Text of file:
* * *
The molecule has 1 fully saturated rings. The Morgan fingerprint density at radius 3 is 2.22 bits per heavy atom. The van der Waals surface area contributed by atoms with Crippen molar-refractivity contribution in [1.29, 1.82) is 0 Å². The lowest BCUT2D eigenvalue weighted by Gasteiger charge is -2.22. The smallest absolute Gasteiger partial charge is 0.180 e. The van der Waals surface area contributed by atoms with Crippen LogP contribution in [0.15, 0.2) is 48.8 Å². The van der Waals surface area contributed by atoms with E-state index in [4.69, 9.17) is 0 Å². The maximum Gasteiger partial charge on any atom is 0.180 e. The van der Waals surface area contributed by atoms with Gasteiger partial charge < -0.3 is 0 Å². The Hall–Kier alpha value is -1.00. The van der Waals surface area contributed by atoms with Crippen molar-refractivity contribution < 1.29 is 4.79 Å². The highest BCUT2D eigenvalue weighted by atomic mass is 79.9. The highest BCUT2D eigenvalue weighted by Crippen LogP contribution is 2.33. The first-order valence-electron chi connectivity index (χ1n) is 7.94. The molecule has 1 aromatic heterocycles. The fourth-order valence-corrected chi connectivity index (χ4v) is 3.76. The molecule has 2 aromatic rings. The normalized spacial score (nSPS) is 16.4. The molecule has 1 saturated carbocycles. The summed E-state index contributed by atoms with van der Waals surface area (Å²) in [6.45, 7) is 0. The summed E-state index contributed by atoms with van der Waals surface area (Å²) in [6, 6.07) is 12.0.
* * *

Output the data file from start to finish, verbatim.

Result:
The molecule has 1 fully saturated rings. The Morgan fingerprint density at radius 3 is 2.22 bits per heavy atom. The van der Waals surface area contributed by atoms with Crippen molar-refractivity contribution in [1.29, 1.82) is 0 Å². The lowest BCUT2D eigenvalue weighted by Gasteiger charge is -2.22. The smallest absolute Gasteiger partial charge is 0.180 e. The van der Waals surface area contributed by atoms with Crippen LogP contribution in [0.15, 0.2) is 48.8 Å². The van der Waals surface area contributed by atoms with E-state index in [4.69, 9.17) is 0 Å². The maximum Gasteiger partial charge on any atom is 0.180 e. The van der Waals surface area contributed by atoms with Gasteiger partial charge < -0.3 is 0 Å². The Hall–Kier alpha value is -1.00. The van der Waals surface area contributed by atoms with Crippen molar-refractivity contribution < 1.29 is 4.79 Å². The highest BCUT2D eigenvalue weighted by atomic mass is 79.9. The highest BCUT2D eigenvalue weighted by Crippen LogP contribution is 2.33. The first-order valence-electron chi connectivity index (χ1n) is 7.94. The molecule has 1 aromatic heterocycles. The fourth-order valence-corrected chi connectivity index (χ4v) is 3.76. The molecule has 2 aromatic rings. The normalized spacial score (nSPS) is 16.4. The molecule has 1 saturated carbocycles. The summed E-state index contributed by atoms with van der Waals surface area (Å²) in [6.45, 7) is 0. The summed E-state index contributed by atoms with van der Waals surface area (Å²) in [6, 6.07) is 12.0.